George Etherege Biography


(Critical Edition of Dramatic Literature)

Sir George Etherege’s life resembled those of the wits, courtiers, and rakes who populate his plays. When he was born, his father had a small place at court. In 1644, during the civil war, when the queen escaped to France, Etherege’s father followed her into exile, where he died in 1650. Etherege himself was probably reared by his grandfather in England, obtaining along the way a good education and an excellent knowledge of French. In 1654, he was appointed a clerk to George Goswold, an attorney at Beaconsfield. In 1668, The Comical Revenge, Etherege’s first play, was performed at Lincoln’s Inn Fields. It was well received, and Etherege’s reputation was at once established. His next play, She Would if She Could, was performed at Lincoln’s Inn Fields in 1668. Although a better play than the first, it was poorly rehearsed and badly performed, and it fared very poorly. By this time, Etherege was a member of the circle of courtiers and wits that included Sir Charles Sedley and the earl of Rochester. He was made a gentleman of the Privy Chamber and went, as secretary to the ambassador, to Constantinople. Etherege returned to London in 1671, and for the next few years he, along with the earl of Rochester, was mixed up in several wild and rather unsavory scrapes, resulting in at least one death.

In 1676, The Man of Mode was performed at the Duke’s Theatre in Dorset Garden. Remembering his earlier failure, Etherege was...

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(British and Irish Poetry, Revised Edition)

The details of Sir George Etherege’s early life are sketchy. The year of his birth is tentatively identified as 1635, and not much is known of his early youth. Following the production of his first two comedies, Etherege began a sporadic diplomatic career. In 1668, he served as secretary to Sir Daniel Harvey in Turkey but returned to England three years later. Following the production of The Man of Mode in 1676, Etherege’s life was noteworthy only for numerous drunken brawls and for his fathering a child out of wedlock. Later, he was sent to The Hague by Charles II. In 1680, he was knighted, as rumor would have it after purchasing the title so that he could marry a wealthy widow. In 1685, he was sent to Ratisbon, in what is now West Germany, by James II. His diplomatic career in Ratisbon degenerated into a dissolute life of gambling and more drunken tavern brawling. To his squalor can be added sloth and negligence, since, during his diplomatic career in Ratisbon, Etherege never bothered to learn German, and left his records in chaos for others to sort out. He died in 1691, probably in Paris.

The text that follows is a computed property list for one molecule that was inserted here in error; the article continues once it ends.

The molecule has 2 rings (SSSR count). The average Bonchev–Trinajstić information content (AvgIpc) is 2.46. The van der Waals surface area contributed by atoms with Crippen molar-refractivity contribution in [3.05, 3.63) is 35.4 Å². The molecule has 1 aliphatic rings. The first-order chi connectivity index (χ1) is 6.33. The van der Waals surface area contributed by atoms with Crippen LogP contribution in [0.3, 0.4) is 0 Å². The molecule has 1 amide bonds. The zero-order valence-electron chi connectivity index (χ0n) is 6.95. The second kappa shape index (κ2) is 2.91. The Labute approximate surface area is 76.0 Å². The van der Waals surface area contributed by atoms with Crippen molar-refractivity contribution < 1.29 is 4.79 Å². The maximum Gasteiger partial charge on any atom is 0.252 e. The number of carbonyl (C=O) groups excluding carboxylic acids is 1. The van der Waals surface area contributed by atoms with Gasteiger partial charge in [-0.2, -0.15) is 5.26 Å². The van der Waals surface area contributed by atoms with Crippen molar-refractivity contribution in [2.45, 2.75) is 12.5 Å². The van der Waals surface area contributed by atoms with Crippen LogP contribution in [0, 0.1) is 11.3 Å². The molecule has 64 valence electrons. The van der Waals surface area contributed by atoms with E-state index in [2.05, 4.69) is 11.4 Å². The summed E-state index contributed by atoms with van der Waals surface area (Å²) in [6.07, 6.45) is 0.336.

From these biographical facts, it is presumed that Etherege was not an admirable man. What is clear, at least, is that the accounts of trickstering, gaming, drinking, loving, and debauchery found in his plays and in some of his poetry are authoritative. Etherege was truly the embodiment of the “Restoration rake.”


(Great Authors of World Literature, Critical Edition)

Sir George Etherege (EHTH-uh-rihj) is one of those intriguing figures in history about whom biographers, literary historians, and other scholars wish they knew more. Only a few facts covering a relatively short period in his life are known. He was born about 1635, the second child and first son of George Etherege and Mary Powney of the Thames village of Maidenhead. Sometime in the year of young George’s birth the elder George became the purveyor to Queen Henrietta Maria, whom he followed into exile in France in 1644, leaving his wife and children in the care of his own father. It is possible that young George spent some time in France with his father before the latter’s death in September, 1650. Tradition suggests that the future playwright attended Cambridge briefly, but no evidence exists to support that idea.